WITS ’14: Top 8 tips from the Women in Travel Summit

I must confess – I used to be a blogger conference virgin. But, not any more. Last weekend, I was inaugurated into the world of blogger conferences, and my blogging life will never be the same.

I picked the perfect blogger conference to make my official debut - The Women in Travel Summit (WITS). The event, held in Chicago March 14 - 16, was the first-ever travel blogger conference for women (and put together by women - I might add).

WITS2It was attended by hundreds of women from around the world who converged on the Palmer House Hilton to gain sage advice, be inspired to better their blogs (or business), and connect with other female travelers. And, I think it’s safe to say we all walked away with lots of things to think about and do.

At the end of the summit, I gained new insight, new ideas, new contacts, and new friends. And, I can now say I know what all the fuss about blogger conferences is all about. It truly is a place where you can be around other like-minded people who get you, your passion, and your dreams, and are ready to bolster you up, help you grow, point you in the right direction, and cheer you on.

That spirit of sharing and growth came from the attendees and the cadre of amazing speakers at the summit. Together, their collective experience, insight and gumption, has armed me with new tips to put into practice right here on Raising World Citizens and in my everyday life - right now.

Here are the top 8 tips I gleaned from the Women in Travel Summit:

1: You need to leverage your past and recognize your strengths to determine your future.
Gillian Duffy, One-Giant-Step.com

Gillian Duffy addressing a packed room at WITS '14.

Gillian Duffy addressing a packed room at WITS '14.

During her session titled, “No one makes a full-time income from blogging,” Gillian Duffy of One Giant Step led participants through an interactive exercise that urged us to all to analyze our past and recognize our strengths to determine our future.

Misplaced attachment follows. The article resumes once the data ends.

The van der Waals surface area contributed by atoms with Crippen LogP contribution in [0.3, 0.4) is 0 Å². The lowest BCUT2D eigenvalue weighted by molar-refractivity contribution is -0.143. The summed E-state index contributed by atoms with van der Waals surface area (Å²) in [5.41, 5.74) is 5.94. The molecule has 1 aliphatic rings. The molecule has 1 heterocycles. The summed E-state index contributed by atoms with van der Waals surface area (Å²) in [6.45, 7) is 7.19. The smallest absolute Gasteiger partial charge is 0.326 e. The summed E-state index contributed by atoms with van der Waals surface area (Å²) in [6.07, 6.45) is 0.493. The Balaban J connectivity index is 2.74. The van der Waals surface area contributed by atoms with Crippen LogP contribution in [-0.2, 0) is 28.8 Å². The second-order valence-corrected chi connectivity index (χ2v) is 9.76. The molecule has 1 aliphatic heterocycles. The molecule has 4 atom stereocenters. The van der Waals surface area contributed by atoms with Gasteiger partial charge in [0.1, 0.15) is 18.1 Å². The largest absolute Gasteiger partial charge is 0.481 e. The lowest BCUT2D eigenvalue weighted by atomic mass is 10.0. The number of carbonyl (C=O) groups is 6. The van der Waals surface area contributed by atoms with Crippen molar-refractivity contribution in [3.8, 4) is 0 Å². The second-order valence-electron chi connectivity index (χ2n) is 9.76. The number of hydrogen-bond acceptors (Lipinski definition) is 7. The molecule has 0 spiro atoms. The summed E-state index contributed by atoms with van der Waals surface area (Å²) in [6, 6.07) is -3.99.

It’s simple really. But, sometimes we need a push in the right direction to see what we can use to propel us further in our jobs, our passions, or our businesses. And, it’s okay for it to run the gamut. Everyone loved that Gillian included “get sh*t done” as one of her own strengths. Now that’s a must-have skill for any entrepreneur!

2: Know thyself.
Garine Tchjolakian, GlobalTouristTV

Garine Tchjolakian of GlobalTouristTV kicked off a panel session titled, “How to be your own everything: The new, new media professional.” She hit us hard with the importance of “knowing thyself” as the key to being truly successful. Garine emphasized the need to really know your “brand,” understand what you stand for, and be confident in what makes you unique. With that clear in your mind (and your heart), you can be sure that you’re on the right path towards success.

I took this tip to heart, and hope to continue to refine the “Raising World Citizens” brand so it fully encompasses who I am – a person dedicated to opening my children's eye, minds and hearts to the people, places and cultures of the world.

3: Social media is your best friend.
Mickela Mallozzi, Bare Feet with Mickela Mallozzi